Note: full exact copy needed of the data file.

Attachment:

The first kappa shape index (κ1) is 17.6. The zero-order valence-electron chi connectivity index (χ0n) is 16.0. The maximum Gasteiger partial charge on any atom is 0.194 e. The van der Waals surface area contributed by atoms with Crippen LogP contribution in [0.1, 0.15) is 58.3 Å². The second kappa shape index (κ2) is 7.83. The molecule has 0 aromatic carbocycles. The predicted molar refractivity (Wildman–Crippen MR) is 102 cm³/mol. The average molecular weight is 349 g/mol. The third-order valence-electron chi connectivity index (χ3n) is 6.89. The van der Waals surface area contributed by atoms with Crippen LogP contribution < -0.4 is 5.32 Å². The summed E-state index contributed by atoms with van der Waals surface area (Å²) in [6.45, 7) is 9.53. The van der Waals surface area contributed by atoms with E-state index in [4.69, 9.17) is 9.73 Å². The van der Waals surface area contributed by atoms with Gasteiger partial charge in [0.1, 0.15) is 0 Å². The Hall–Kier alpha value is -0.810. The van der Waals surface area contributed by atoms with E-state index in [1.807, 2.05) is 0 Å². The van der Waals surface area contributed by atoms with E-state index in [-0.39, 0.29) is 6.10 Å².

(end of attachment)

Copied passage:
The first kappa shape index (κ1) is 17.6. The zero-order valence-electron chi connectivity index (χ0n) is 16.0. The maximum Gasteiger partial charge on any atom is 0.194 e. The van der Waals surface area contributed by atoms with Crippen LogP contribution in [0.1, 0.15) is 58.3 Å². The second kappa shape index (κ2) is 7.83. The molecule has 0 aromatic carbocycles. The predicted molar refractivity (Wildman–Crippen MR) is 102 cm³/mol. The average molecular weight is 349 g/mol. The third-order valence-electron chi connectivity index (χ3n) is 6.89. The van der Waals surface area contributed by atoms with Crippen LogP contribution < -0.4 is 5.32 Å². The summed E-state index contributed by atoms with van der Waals surface area (Å²) in [6.45, 7) is 9.53. The van der Waals surface area contributed by atoms with E-state index in [4.69, 9.17) is 9.73 Å². The van der Waals surface area contributed by atoms with Gasteiger partial charge in [0.1, 0.15) is 0 Å². The Hall–Kier alpha value is -0.810. The van der Waals surface area contributed by atoms with E-state index in [1.807, 2.05) is 0 Å². The van der Waals surface area contributed by atoms with E-state index in [-0.39, 0.29) is 6.10 Å².